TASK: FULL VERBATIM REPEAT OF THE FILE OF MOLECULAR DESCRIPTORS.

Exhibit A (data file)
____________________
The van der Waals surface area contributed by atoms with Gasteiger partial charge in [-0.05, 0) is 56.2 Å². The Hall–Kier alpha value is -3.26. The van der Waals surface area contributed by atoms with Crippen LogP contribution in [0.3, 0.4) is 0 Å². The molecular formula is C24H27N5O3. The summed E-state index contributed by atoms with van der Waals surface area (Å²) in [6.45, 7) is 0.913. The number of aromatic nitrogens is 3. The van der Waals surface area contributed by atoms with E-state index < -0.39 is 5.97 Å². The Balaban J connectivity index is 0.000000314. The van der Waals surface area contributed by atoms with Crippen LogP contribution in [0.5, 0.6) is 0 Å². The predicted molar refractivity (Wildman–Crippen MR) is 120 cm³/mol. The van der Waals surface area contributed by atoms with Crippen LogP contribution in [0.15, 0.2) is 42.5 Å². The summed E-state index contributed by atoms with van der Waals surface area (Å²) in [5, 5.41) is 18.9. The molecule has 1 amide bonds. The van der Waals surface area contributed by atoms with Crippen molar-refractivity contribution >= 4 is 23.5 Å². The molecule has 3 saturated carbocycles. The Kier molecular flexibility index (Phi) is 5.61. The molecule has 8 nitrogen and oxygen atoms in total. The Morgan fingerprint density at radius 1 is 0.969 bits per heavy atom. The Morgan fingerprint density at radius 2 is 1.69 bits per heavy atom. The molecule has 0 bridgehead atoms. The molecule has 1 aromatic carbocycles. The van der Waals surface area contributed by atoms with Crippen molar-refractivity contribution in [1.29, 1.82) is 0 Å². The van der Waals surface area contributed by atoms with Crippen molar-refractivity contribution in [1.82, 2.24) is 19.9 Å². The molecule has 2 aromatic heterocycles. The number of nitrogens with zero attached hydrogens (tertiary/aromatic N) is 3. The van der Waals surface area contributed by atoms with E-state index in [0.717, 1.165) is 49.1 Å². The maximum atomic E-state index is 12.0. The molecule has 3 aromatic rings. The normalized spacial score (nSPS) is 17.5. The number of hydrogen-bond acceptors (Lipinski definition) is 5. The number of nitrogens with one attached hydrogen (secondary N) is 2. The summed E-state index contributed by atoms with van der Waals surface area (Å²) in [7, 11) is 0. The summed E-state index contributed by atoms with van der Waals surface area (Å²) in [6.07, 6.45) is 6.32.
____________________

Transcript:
The van der Waals surface area contributed by atoms with Gasteiger partial charge in [-0.05, 0) is 56.2 Å². The Hall–Kier alpha value is -3.26. The van der Waals surface area contributed by atoms with Crippen LogP contribution in [0.3, 0.4) is 0 Å². The molecular formula is C24H27N5O3. The summed E-state index contributed by atoms with van der Waals surface area (Å²) in [6.45, 7) is 0.913. The number of aromatic nitrogens is 3. The van der Waals surface area contributed by atoms with E-state index < -0.39 is 5.97 Å². The Balaban J connectivity index is 0.000000314. The van der Waals surface area contributed by atoms with Crippen LogP contribution in [0.5, 0.6) is 0 Å². The predicted molar refractivity (Wildman–Crippen MR) is 120 cm³/mol. The van der Waals surface area contributed by atoms with Crippen LogP contribution in [0.15, 0.2) is 42.5 Å². The summed E-state index contributed by atoms with van der Waals surface area (Å²) in [5, 5.41) is 18.9. The molecule has 1 amide bonds. The van der Waals surface area contributed by atoms with Crippen molar-refractivity contribution >= 4 is 23.5 Å². The molecule has 3 saturated carbocycles. The Kier molecular flexibility index (Phi) is 5.61. The molecule has 8 nitrogen and oxygen atoms in total. The Morgan fingerprint density at radius 1 is 0.969 bits per heavy atom. The Morgan fingerprint density at radius 2 is 1.69 bits per heavy atom. The molecule has 0 bridgehead atoms. The molecule has 1 aromatic carbocycles. The van der Waals surface area contributed by atoms with Crippen molar-refractivity contribution in [1.29, 1.82) is 0 Å². The van der Waals surface area contributed by atoms with Crippen molar-refractivity contribution in [1.82, 2.24) is 19.9 Å². The molecule has 2 aromatic heterocycles. The number of nitrogens with zero attached hydrogens (tertiary/aromatic N) is 3. The van der Waals surface area contributed by atoms with E-state index in [0.717, 1.165) is 49.1 Å². The maximum atomic E-state index is 12.0. The molecule has 3 aromatic rings. The normalized spacial score (nSPS) is 17.5. The number of hydrogen-bond acceptors (Lipinski definition) is 5. The number of nitrogens with one attached hydrogen (secondary N) is 2. The summed E-state index contributed by atoms with van der Waals surface area (Å²) in [7, 11) is 0. The summed E-state index contributed by atoms with van der Waals surface area (Å²) in [6.07, 6.45) is 6.32.